Last Updated: October 18, 2017

KNOW YOUR RULES

THE MORE WE KNOW, THE LESS WE ARGUE

DESIGNATED PLAYER(DP/FLEX) FROM RULES SUPPLEMENT

The designated player may be listed in any of the nine batting positions in
the batting order. The player listed tenth in the batting order plays defense
for the DP, but may also play offense for the DP, and is called the FLEX.
A. A designated player (DP) may be used for any defensive player provided
it is made known to the plate umpire prior to the start of the game. The
DP must be indicated on the line-up card as one of the nine hitters in
the batting order.
B. The name of the player for whom the DP is batting, FLEX, must be
placed in the tenth position in the batting order.
C. The DP and any substitutes for the DP must remain in the same position
in the batting order throughout the game. The FLEX and all substitutes
for the FLEX must enter the game in the tenth position in the line-up
card.
D. The DP may be substituted for at any time by a pinch hitter or pinch
runner. The substitute becomes the DP and has all the options of the
DP position. The starting DP and a substitute for the DP may not be
in the game at the same time.
E. The FLEX may be substituted for at any time. The substitute becomes
the FLEX and has all the options of the FLEX position. The starting
FLEX and a substitute for the FLEX may not be in the game at the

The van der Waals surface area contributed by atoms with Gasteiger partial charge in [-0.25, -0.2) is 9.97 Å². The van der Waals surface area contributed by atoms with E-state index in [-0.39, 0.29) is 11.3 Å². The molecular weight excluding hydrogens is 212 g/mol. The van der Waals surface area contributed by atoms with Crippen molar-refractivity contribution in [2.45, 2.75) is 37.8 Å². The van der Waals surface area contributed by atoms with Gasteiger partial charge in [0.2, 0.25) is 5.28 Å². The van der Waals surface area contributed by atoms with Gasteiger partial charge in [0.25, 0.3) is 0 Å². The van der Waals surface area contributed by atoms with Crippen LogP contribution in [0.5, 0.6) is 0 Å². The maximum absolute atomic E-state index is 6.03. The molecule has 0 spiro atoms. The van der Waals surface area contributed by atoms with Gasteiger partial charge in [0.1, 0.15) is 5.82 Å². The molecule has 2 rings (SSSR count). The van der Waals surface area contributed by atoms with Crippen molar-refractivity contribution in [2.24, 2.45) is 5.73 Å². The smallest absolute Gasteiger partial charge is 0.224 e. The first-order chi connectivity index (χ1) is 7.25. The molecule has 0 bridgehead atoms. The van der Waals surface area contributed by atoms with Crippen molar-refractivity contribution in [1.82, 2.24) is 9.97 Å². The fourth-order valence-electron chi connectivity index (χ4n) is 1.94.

same time.
F. The starting DP and their substitute may be replaced by the FLEX as a
hitter or as a runner. This reduces the number of players in the game
from ten to nine. The DP and the FLEX may not be on offense at the
same time.
G. The FLEX may be replaced on defense by the DP. This reduces the
number of players in the game from ten to nine. The DP and the FLEX
may be on defense at the same time.
H. The starting DP may re-enter the game one time, but only in the original
DP position in the batting order. If the DP re-enters and the FLEX is
batting in the DP position, the FLEX must:
1. Return to the number ten position in the line-up and play defense
only. This is not considered to have left the game. Or,
2. Leave the game.
I. The starting FLEX may re-enter the game one time and must:
1. Return to the original FLEX position, tenth in the line-up card,
Or
2. Take the place of the starting DP in the batting order. If the FLEX
re-enters and the DP is playing defense in the FLEX position, the
DP must continue to bat in the DP position in the batting order,
play offense only or play defense for another player. This is not
considered to have left the game.
J. The DP may play defense for any player and at any position. Should
the DP play defense for a player other than the FLEX, that position
player continues to bat and does not play defense. That player is not
considered to have left the game.
K. The role of the DP / FLEX is never terminated. A team may go from
ten to nine players and back to ten players any number of times during
the game. The game may end with ten or nine players.
L. If the DP replaces the FLEX, or the FLEX replaces the DP, the change
must be reported to the umpire. If not reported, the change is treated
the same as an unreported substitute.

NOTES ON DP/FLEX

Here are some helpful hints to understand the DP/ FLEX:
1. The use of the DP/FLEX is optional.
2. There are still only NINE hitters.
3. FLEX is listed in the tenth (10) position in the batting order and does NOT bat.
4. DP Must always bat in the same position in the batting order.